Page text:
Practicing followership

SPANGDAHLEM AIR BASE, Germany -- Most of us know the word "Followership."

But some either don't know what it really means or misinterpret its value.

We've all heard the phrase, "Don't be a follower, be a leader!" It's phrases like this that create a negative stigma for the art of followership. Good followership is a beneficial skill that must be practiced and applied, and it's something that doesn't come as natural as people may think.

A follower is someone who follows another in regard to his or her ideas or belief; a disciple or adherent. We all have someone to follow, but how we do it is most important.

You must support the system you work for to be a good follower. You must be faithful to this system whether you agree or disagree with its decisions.

An example of an unfaithful follower is when your favorite football team wins, you say "we" won or "my" team took home the trophy. But when the same team loses, you can't believe "they" threw that game away.

This can be applied to our membership in the Air Force. When we are happy about what's going on, we say "we" take care of our people. But when it's decisions we don't agree with, we say "the military" or "they" need to figure out how to fix this. Followership is taking a stand and becoming part of "them" and consistently including yourself in the "we" system.

A misconception is that if you're not leading, you're following. In actuality, we all lead and we all follow. Leading may come in the form of being tasked or simply stepping up when there is a need. Choosing to follow, however, takes a conscious effort.

This is no easy task.

Followership might mean we sacrifice our ideas and support our leaders in theirs. Being a leader may test your ability, but being a follower tests your ability and your patience.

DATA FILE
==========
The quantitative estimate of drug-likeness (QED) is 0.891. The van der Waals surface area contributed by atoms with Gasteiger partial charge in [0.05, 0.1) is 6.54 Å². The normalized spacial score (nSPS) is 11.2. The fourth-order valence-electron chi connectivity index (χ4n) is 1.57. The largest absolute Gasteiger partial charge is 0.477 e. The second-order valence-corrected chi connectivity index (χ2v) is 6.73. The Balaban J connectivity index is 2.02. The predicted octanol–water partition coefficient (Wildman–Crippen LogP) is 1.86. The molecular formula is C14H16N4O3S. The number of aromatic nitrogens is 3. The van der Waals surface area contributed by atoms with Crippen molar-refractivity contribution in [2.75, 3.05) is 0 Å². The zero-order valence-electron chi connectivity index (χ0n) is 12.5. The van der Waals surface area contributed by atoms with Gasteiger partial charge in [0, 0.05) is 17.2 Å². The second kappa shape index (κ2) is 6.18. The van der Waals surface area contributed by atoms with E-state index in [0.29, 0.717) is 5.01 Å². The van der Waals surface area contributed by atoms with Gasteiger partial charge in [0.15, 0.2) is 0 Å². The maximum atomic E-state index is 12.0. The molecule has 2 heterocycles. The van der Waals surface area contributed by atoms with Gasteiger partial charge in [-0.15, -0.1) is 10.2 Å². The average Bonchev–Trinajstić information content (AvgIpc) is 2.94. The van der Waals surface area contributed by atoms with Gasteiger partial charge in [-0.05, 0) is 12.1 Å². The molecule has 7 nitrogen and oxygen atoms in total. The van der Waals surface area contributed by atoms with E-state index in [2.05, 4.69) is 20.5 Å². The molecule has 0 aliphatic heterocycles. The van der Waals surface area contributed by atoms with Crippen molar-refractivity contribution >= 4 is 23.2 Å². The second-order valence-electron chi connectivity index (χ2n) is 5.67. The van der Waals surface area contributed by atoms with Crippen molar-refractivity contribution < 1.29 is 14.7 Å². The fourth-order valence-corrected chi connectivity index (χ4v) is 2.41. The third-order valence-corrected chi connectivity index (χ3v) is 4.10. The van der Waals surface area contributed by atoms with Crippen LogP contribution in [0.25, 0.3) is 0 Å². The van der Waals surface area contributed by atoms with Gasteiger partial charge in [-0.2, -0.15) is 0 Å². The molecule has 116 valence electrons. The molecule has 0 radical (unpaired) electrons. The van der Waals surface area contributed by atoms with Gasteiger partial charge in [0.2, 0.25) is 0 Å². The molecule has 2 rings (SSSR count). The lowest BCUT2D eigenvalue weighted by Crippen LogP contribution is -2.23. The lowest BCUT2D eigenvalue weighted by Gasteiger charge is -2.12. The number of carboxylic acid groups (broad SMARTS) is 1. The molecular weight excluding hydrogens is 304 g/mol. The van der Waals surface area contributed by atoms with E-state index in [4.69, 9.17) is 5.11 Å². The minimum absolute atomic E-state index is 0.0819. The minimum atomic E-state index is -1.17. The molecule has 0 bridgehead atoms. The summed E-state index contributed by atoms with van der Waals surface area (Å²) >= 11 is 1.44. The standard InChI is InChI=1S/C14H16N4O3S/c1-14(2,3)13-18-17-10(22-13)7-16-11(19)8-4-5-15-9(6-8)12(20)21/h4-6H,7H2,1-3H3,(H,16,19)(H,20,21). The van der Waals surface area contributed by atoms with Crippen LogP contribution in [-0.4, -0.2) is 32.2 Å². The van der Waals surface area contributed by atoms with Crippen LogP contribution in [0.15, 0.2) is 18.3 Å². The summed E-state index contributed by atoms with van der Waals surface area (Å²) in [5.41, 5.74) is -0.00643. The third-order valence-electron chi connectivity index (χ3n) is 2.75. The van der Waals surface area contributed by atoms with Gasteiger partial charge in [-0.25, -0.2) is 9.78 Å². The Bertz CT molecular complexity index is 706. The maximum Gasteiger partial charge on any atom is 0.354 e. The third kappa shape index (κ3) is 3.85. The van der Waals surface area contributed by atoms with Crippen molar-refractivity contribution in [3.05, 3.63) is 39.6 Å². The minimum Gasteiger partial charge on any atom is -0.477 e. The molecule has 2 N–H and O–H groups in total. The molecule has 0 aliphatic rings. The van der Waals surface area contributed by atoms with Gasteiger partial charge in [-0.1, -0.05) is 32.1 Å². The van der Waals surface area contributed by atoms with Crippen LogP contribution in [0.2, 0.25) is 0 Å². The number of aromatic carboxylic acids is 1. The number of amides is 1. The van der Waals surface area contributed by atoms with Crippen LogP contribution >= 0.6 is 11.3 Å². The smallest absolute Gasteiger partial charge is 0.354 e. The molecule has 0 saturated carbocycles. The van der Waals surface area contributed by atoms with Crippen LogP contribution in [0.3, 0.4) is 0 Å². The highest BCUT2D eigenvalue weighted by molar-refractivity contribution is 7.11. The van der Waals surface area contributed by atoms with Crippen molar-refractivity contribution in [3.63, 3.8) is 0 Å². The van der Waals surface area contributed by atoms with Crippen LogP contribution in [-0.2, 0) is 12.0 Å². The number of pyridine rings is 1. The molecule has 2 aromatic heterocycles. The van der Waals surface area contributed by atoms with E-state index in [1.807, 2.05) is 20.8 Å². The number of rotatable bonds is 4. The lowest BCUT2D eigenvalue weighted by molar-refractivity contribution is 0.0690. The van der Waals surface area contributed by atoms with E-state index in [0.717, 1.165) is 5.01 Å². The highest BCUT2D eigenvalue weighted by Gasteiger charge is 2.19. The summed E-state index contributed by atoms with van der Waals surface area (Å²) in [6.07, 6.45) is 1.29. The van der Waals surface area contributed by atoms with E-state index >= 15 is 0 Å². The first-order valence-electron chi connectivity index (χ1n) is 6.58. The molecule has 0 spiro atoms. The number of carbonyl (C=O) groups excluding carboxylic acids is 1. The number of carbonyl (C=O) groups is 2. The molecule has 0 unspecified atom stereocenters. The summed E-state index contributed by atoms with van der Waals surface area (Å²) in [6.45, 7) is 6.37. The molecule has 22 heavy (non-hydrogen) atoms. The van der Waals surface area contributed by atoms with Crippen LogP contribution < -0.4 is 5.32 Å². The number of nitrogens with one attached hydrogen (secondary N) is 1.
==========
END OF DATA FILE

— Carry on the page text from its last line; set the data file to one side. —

Followers are an essential part of every team and serve many purposes. Good followers will expose a leader's greatness and faults. Followers support the leader's plans and how work centers are managed. In this support role, not only do followers expose strengths and weaknesses of the leader's ability, but they also grow as followers.

In practicing followership, a good follower keeps their eyes open and observes both good and bad aspects from leaders. Also, it's important to support your leader even if you don't agree with the method -- unless the actions are illegal.

The inevitable failure or success of a program lies with the leader. As the follower, if you have done as you were told, then the responsibility for the mission's outcome rests with the leader. If good followership is practiced, then a leader can learn how to adapt. Give leaders good followers and supervision will hold them accountable.

Followership may seem a lost art. Take the time to learn from your leaders, and more importantly, learn how to follow. Some day it will be your turn to lead.

Followership is a skill that not only keeps the military performing at its peak, but it also allows supervision to discern the effectiveness of its leaders. The art of followership is not easy, but it's a skill that must be honed for yourself, your supervisors and the Air Force ... so practice, practice, practice.